Well here is what you need:

A good quality vacuum sealer

You can find your vacuum sealer and vacuum bags here:  for USA and for Canada

A Rice cooker (one of those where you press a button and your rice is cooked automatic), as long as there is rice and water inside of course.  

A sous –vide magic, or a temperature control devise.
You can find SVM temperature controllers on-line under that name.

Most likely you can find your rice cooker in your cupboard  

What is the purpose?

The art of perfect cooking is mastering the dish, to have it perfectly right every time you make a particular dish. The problem is that contrary to a restaurant, you do not cook the same dish very often at home like chefs do in a restaurant with a fixed menu. To get rid of that annoyance sous-vide provides the perfect solution.

Every time you cook your in-laws favorite dish the amount varies, sometimes there are four people another time there are five and you cannot remember exactly how you did it the last time. 
Sous-vide cooking reduce complicated matters to a few simple steps, temperature and time. This gives you control and predictability. All your cooking stress is eliminated when you are assured of the outcome.

Why should I cook sous-vide

For one it takes away a big part of intense cooking, you can marinate and vacuum your meat or fish in advance, then just place it in your temperature controlled rice cooker with water and spend time on other important issues.

Linked to that is the idea of neatness and storage. Your marinated meat or fish is clean, safe for cross contamination and if made in advance easy to store in your refrigerator.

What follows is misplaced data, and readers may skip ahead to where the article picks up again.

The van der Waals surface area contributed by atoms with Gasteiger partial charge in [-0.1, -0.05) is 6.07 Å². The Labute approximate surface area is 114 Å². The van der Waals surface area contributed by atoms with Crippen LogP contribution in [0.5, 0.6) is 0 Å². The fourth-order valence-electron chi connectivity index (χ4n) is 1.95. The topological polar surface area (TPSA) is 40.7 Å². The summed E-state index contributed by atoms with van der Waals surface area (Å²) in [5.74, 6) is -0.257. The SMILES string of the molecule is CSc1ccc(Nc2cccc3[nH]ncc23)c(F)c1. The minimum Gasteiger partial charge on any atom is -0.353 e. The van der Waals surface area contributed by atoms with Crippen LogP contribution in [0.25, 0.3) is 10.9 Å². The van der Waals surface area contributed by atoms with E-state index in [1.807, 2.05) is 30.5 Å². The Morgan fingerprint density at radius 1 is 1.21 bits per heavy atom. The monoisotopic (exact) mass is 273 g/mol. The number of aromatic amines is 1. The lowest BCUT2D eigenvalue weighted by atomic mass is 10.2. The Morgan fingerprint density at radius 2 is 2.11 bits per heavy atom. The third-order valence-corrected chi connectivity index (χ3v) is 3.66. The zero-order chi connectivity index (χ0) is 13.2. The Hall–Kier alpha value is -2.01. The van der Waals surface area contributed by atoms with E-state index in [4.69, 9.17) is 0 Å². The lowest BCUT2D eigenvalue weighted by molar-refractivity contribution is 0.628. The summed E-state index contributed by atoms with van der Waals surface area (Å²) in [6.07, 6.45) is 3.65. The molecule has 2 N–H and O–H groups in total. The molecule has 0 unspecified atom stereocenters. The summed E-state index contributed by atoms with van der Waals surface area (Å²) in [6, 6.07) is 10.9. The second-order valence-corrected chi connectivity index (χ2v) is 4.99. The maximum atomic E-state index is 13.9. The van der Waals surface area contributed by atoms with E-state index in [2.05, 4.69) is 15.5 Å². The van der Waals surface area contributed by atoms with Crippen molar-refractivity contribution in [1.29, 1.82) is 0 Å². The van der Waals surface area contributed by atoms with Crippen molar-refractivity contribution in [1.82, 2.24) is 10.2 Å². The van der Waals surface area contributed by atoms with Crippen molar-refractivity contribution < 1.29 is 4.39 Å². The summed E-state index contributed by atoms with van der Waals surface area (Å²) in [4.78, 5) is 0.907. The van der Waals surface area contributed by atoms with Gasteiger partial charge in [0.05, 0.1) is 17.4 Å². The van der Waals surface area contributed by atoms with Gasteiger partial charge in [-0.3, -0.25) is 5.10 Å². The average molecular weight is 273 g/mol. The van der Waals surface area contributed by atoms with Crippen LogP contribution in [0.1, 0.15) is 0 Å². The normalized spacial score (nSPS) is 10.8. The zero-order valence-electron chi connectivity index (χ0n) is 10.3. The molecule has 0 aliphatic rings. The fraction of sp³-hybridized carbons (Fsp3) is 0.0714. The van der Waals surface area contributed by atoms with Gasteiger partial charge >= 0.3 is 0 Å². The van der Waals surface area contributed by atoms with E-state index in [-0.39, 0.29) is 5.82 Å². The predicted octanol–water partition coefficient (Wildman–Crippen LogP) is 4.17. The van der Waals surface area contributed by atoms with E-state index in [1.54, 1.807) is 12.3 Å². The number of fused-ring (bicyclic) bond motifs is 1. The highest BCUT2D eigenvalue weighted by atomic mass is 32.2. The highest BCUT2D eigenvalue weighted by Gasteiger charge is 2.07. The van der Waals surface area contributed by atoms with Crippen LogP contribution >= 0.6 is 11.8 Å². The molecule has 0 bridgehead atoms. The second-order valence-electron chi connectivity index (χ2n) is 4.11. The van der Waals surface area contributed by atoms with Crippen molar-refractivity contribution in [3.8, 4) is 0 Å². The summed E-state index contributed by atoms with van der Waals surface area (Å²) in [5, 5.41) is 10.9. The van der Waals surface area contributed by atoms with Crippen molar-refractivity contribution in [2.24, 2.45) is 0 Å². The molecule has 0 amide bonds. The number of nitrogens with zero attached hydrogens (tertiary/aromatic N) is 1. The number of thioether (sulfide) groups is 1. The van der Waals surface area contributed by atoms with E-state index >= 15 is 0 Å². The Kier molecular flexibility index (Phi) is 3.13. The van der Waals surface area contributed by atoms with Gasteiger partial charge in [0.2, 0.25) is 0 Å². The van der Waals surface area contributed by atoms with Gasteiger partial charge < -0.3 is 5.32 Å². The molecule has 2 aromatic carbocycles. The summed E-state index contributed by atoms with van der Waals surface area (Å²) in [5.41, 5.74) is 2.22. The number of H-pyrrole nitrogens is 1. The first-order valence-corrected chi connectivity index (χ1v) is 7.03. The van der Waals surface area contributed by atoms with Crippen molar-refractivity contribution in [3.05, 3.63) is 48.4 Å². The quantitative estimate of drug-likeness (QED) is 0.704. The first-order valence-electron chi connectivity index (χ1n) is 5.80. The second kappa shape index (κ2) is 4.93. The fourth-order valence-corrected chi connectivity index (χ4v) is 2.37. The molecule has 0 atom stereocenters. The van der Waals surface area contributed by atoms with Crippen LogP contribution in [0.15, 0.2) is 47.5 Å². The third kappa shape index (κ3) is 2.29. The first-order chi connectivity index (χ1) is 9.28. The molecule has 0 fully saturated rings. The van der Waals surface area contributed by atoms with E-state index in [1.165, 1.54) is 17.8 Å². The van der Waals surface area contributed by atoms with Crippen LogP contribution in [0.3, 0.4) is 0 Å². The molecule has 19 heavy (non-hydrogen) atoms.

You can even prepare your whole meal and pan-sear or stir fry just before serving a magical dish.

The illustration

Teriyaki chicken breast

I use the example of chicken breast because chicken breast seems like an easy to cook piece of meat. You can buy it de-boned almost everywhere and most people like it.
Problem is that it tends to be dry and all your effort to produce something magic!! Well you know what I mean.  

Use this recipe per chicken breast and multiply by as many breast you intend to use.

For the chicken breast
1 bone-less chicken breast
½ tsp ginger juice
1 tsp evaporated cane sugar (you can use another liquid sugar as well, like maple syrup)
½ tsp salt
Season the chicken breast with salt, sugar and ginger juice.
Place the seasoned chicken breast in individual vacuum bags, vacuum and marinate overnight.

For the sauce
2 tbsp light soya sauce
2 tbsp evaporated cane sugar (you can use another liquid sugar as well, like maple syrup)
2 tbsp sake

Set your temperature controller at 140 F, attach your rice cooker filled with water
When the water has reached 140 F, drop the bagged, marinated chicken breast in the water and cook for 1 ½ hour.

Place the sauce ingredients in a small sauce pan and bring to a boil.

Remove the chicken breast from the bag, you will notice that there is very little juice released.

Place the chicken breast on an oven tray and brush with some of the sauce,

If you have a blow torch brown the chicken breast, if you do not have a blow torch you can place the chicken breast for one or two minutes under the heating element of your oven broiler.

Slice the chicken breast at a 45 degree angle, and place on a plate, drizzle the remaining sauce around and serve.

It is nice to serve this dish with grilled asparagus that have been sous vide cooked at 190 F for 4 minutes, prepare the asparagus earlier and grill them for 2 minutes just before serving.

Best chicken breast you have ever served and eaten.

Let me know how you fared.

By: Marinus Hoogendoorn